July 20, 2014

Walking rig and oilfield services company team up for enhanced rig technology

Precision Drilling and Schlumberger are teaming up to add custom drill bits, geological data technology and other tools with walking rigs.

Drilling technology has come a long way in just a decade since the majority of well owners have switched from conventional vertical wells to horizontal wells and hydraulic fracturing technology.

However, as the technology evolves, more companies are looking to increase efficiency and well operations even more after the shale boom put many energy companies on the map. According to the Houston Chronicle, Canadian-based Precision Drilling and Schlumberger – a leader in oilfield services – are teaming up to add custom drill bits, geological data technology and other tools with the Canadian company's walking rigs.

Shale regions that have tight oil and shale gas are difficult to recover the resources from and are usually more expensive than conventional drilling methods. However, with the collaboration, the two companies are putting their best tools together to build a rig that will effectively and efficiently recover resources for shale formations.

According to Fuel Fix, walking rigs use mechanical legs to move the rig to more locations and to harvest more oil and gas resources. Typically, a standard rig can take days to disassemble and reconstruct in a new well location. However, walking rigs avoid oilfield services companies and simply moves to the next well site.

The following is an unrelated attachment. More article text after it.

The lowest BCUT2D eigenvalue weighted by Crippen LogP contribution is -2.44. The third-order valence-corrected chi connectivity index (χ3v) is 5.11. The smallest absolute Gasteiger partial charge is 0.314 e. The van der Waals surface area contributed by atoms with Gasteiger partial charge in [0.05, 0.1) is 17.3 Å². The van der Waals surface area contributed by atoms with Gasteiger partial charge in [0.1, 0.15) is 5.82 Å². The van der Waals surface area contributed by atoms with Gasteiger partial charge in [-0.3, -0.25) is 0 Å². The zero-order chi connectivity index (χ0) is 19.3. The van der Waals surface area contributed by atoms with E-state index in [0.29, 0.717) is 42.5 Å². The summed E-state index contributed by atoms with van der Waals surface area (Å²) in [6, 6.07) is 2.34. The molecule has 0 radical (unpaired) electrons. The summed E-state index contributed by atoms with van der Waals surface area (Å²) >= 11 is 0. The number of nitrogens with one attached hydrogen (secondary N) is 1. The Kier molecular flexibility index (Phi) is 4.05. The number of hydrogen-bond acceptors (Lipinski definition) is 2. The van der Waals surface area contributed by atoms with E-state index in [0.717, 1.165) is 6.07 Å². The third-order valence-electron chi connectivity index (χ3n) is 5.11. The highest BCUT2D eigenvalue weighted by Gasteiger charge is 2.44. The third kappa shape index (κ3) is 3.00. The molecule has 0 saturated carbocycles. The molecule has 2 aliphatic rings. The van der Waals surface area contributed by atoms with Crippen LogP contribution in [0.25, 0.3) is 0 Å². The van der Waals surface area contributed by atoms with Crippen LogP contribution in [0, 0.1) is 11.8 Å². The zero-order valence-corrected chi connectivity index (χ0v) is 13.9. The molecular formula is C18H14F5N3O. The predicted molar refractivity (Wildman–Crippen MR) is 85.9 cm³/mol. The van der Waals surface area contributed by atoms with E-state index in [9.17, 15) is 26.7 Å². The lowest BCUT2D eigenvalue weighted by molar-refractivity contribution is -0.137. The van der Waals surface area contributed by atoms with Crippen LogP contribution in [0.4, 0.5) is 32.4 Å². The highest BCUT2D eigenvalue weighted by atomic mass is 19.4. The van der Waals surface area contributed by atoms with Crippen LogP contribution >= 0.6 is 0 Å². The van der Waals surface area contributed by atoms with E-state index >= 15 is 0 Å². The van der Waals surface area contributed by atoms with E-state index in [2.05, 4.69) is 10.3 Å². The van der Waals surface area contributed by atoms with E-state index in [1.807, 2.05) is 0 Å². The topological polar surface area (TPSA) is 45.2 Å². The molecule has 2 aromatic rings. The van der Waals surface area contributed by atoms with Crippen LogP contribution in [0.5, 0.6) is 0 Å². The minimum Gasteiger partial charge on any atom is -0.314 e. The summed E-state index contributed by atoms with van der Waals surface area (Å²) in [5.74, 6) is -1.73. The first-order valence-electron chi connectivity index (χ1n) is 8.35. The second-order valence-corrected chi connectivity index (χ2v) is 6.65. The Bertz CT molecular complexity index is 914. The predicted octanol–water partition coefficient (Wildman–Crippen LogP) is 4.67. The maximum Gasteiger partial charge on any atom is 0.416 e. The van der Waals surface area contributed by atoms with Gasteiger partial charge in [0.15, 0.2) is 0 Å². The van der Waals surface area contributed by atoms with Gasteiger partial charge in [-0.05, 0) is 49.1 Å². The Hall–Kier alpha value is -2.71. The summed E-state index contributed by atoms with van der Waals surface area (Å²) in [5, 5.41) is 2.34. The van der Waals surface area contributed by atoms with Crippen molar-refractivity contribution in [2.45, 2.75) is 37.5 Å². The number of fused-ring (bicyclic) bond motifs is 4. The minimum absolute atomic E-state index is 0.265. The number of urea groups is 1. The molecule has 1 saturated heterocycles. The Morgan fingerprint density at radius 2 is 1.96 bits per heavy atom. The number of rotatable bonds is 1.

Walking rigs could be more effective in the field

Kevin Neveu, the chief executive officer of Precision Drilling, said the new walking rigs are equipped with better drilling parts and can work across numerous rigs, which will increase profits and drill faster in more locations, the Houston Chronicle reported.

“Reducing the cost of the well and drilling more efficiently opens up more locations and opportunities for us,” said Neveu, according to the source. “Our customers are looking to refine ways to improve efficiently.”

The company currently has about two-thirds of its rigs equipped with the walking feature and have spread them out among all the major shale regions in North America, the source reported. After the companies collaborated, both of their stocks saw an growth.

On July 16, Precision Drilling's shares grew by 61 cents to $14.01 at the end of day on the New York Stock Exchange, while Schlumberger's stock increased by $1.42 to $115.88, the source reported.

According to Energy and Production Magazine, walking rigs are gaining popularity since land is becoming scarce and extremely expensive over shale formations. The walking rig can access multiple spots and make smaller amounts of land more efficient and profitable.

Original equipment manufacturers need precision gearing and oilfield tools to keep rigs running smoothly, and using Broadwind Energy can help keep OEMs on track with the right tools and gearing.